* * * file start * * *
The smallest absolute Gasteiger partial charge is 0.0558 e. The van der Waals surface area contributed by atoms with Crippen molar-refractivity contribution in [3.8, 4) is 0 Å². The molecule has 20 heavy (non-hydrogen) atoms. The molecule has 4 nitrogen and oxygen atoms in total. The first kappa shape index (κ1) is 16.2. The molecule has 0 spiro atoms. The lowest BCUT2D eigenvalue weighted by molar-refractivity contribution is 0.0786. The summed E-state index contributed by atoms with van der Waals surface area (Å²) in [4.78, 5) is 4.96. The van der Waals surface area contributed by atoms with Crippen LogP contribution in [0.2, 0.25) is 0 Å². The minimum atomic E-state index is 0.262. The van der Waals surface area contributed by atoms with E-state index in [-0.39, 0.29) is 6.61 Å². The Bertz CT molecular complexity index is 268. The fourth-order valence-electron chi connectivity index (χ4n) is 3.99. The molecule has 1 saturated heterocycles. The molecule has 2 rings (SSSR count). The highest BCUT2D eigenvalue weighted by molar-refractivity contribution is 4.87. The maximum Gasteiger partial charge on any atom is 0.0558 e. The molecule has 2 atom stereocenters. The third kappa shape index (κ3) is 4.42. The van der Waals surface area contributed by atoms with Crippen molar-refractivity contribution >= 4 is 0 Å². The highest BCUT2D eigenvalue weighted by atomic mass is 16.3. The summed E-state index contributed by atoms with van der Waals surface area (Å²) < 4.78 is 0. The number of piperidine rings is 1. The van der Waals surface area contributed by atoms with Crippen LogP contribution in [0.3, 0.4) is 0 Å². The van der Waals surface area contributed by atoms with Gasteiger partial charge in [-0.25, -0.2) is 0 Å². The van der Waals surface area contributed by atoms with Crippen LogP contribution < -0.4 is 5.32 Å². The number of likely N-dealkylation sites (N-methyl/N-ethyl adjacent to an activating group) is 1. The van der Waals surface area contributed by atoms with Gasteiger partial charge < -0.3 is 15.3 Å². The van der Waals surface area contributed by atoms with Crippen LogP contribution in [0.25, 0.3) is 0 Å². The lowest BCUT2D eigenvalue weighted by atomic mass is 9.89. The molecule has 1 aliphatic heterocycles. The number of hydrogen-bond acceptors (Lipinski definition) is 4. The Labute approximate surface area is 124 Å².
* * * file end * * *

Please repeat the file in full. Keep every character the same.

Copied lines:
The smallest absolute Gasteiger partial charge is 0.0558 e. The van der Waals surface area contributed by atoms with Crippen molar-refractivity contribution in [3.8, 4) is 0 Å². The molecule has 20 heavy (non-hydrogen) atoms. The molecule has 4 nitrogen and oxygen atoms in total. The first kappa shape index (κ1) is 16.2. The molecule has 0 spiro atoms. The lowest BCUT2D eigenvalue weighted by molar-refractivity contribution is 0.0786. The summed E-state index contributed by atoms with van der Waals surface area (Å²) in [4.78, 5) is 4.96. The van der Waals surface area contributed by atoms with Crippen LogP contribution in [0.2, 0.25) is 0 Å². The minimum atomic E-state index is 0.262. The van der Waals surface area contributed by atoms with E-state index in [-0.39, 0.29) is 6.61 Å². The Bertz CT molecular complexity index is 268. The fourth-order valence-electron chi connectivity index (χ4n) is 3.99. The molecule has 1 saturated heterocycles. The molecule has 2 rings (SSSR count). The highest BCUT2D eigenvalue weighted by molar-refractivity contribution is 4.87. The maximum Gasteiger partial charge on any atom is 0.0558 e. The molecule has 2 atom stereocenters. The third kappa shape index (κ3) is 4.42. The van der Waals surface area contributed by atoms with Crippen molar-refractivity contribution >= 4 is 0 Å². The highest BCUT2D eigenvalue weighted by atomic mass is 16.3. The summed E-state index contributed by atoms with van der Waals surface area (Å²) < 4.78 is 0. The number of piperidine rings is 1. The van der Waals surface area contributed by atoms with Crippen LogP contribution in [0.3, 0.4) is 0 Å². The van der Waals surface area contributed by atoms with Gasteiger partial charge in [-0.25, -0.2) is 0 Å². The van der Waals surface area contributed by atoms with Crippen LogP contribution < -0.4 is 5.32 Å². The number of likely N-dealkylation sites (N-methyl/N-ethyl adjacent to an activating group) is 1. The van der Waals surface area contributed by atoms with Gasteiger partial charge < -0.3 is 15.3 Å². The van der Waals surface area contributed by atoms with Crippen LogP contribution in [0.25, 0.3) is 0 Å². The lowest BCUT2D eigenvalue weighted by atomic mass is 9.89. The molecule has 1 aliphatic heterocycles. The number of hydrogen-bond acceptors (Lipinski definition) is 4. The Labute approximate surface area is 124 Å².